Meet your councillors: Sally Prentice

Written by on July 31, 2012 in Community, Council, Features, News, Uncategorized - 5 Comments

Sally Prentice, Labour councillor, Ferndale ward

By Kaye Wiggins

It is one of July’s many cold, rainy evenings as councillor Sally Prentice and I nurse a pot of coffee at Brixton Village’s Cornercopia café.

Like Paul McGlone, profiled in the previous edition of the Bugle, Cllr Prentice represents the Ferndale ward, which runs from Brixton’s town hall, down Acre Lane as far as Clapham High Street, and northwards to encompass the Stockwell Park Estate.

She is also a senior figure within Lambeth Council, as its cabinet member for culture, leisure and the Olympics. Like all of the 15 councillors that represent Brixton’s five main wards, she is from the Labour Party.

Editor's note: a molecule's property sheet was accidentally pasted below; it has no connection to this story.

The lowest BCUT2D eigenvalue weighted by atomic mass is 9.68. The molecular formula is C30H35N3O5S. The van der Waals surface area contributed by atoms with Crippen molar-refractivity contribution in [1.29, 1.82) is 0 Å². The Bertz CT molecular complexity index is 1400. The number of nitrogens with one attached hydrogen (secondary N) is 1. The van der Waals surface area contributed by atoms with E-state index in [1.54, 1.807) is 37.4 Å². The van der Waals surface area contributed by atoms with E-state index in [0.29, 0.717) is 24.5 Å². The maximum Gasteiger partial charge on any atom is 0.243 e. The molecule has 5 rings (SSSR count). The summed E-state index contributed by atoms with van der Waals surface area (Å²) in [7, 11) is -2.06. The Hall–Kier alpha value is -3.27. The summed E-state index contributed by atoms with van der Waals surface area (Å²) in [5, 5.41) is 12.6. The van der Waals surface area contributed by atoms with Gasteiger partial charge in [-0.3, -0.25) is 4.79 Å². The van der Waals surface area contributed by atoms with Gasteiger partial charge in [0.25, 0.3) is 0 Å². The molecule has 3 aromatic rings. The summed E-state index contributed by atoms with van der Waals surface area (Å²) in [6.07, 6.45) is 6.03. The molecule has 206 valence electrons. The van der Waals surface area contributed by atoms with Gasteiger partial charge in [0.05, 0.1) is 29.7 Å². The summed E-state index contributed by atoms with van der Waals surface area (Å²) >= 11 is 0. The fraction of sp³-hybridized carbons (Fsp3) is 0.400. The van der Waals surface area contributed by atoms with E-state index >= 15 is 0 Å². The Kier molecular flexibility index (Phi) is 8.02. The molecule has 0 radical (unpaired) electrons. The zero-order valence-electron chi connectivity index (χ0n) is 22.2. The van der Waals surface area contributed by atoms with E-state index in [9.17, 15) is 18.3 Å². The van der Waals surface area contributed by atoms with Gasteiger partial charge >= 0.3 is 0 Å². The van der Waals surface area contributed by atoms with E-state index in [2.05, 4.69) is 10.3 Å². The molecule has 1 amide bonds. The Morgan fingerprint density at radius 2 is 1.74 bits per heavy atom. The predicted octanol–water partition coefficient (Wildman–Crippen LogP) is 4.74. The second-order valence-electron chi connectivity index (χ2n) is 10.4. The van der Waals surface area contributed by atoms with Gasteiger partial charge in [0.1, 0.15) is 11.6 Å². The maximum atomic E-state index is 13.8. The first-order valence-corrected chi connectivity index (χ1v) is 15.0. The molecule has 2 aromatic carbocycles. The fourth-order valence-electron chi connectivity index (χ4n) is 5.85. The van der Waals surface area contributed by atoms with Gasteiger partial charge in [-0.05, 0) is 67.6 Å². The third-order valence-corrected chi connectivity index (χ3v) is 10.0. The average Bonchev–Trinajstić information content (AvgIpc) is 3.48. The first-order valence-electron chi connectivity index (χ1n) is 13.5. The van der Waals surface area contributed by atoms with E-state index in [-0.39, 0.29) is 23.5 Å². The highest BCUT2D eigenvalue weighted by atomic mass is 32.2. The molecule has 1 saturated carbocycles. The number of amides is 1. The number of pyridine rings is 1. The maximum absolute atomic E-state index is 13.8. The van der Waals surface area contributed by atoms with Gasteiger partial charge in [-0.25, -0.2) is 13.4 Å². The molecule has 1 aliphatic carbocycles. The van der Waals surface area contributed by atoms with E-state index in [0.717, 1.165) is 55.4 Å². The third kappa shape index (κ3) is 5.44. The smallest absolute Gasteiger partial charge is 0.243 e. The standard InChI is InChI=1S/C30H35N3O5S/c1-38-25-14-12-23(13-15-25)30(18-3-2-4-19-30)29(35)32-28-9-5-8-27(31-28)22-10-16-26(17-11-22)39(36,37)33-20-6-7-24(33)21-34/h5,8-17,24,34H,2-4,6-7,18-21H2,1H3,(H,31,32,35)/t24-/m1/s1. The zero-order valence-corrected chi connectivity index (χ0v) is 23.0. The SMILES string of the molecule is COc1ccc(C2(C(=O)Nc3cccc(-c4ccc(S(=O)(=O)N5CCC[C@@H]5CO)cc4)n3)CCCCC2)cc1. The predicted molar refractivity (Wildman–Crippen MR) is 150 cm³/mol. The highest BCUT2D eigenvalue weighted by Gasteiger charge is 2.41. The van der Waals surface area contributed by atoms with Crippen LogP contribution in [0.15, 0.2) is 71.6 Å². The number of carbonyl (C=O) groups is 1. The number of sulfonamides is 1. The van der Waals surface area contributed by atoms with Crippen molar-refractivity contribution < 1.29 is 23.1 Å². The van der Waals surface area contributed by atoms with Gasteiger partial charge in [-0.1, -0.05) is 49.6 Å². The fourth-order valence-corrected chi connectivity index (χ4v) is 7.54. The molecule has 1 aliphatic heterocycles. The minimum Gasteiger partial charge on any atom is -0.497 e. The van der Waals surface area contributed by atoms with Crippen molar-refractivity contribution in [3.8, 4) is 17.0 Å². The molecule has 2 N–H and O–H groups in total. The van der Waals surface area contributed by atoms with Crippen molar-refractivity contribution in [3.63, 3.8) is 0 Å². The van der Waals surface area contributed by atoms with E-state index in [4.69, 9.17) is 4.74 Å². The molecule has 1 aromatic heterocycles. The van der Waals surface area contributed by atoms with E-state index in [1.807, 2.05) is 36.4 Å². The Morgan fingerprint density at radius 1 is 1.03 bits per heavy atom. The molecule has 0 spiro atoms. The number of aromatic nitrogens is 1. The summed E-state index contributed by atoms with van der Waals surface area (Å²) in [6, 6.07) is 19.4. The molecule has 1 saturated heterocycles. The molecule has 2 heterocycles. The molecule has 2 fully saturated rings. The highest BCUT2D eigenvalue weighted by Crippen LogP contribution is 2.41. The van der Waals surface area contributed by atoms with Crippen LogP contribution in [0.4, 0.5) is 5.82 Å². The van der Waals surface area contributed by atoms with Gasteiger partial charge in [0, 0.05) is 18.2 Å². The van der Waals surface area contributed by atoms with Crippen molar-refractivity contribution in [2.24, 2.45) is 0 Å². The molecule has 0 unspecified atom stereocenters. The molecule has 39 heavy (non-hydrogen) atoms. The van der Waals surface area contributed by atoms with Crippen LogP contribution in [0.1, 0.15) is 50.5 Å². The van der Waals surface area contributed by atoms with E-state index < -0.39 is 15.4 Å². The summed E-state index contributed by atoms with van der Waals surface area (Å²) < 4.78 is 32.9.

However, Cllr Prentice does not live in Brixton – her home is in Kennington, close to the Oval cricket ground. “I love where I live,” she says. “It’s within walking distance of the South Bank. Strolling by the river is one of my favourite things to do.”

I ask how long it takes to get to the ward she represents. “It’s about a 45 minute walk,” she says. “But you can do a lot by email too. That’s increasingly the way people want to deal with their councillors.”

Cllr Prentice is in her tenth continuous year as a Lambeth councillor, and also did a shorter stint in the role during the 1990s.

I ask why she joined the Labour Party, and why she wanted to be elected. “I went to a comprehensive school, and to Oxford University,” she says. “I want that sort of thing to be an option for more young people. I want to help to improve people’s chances in life.”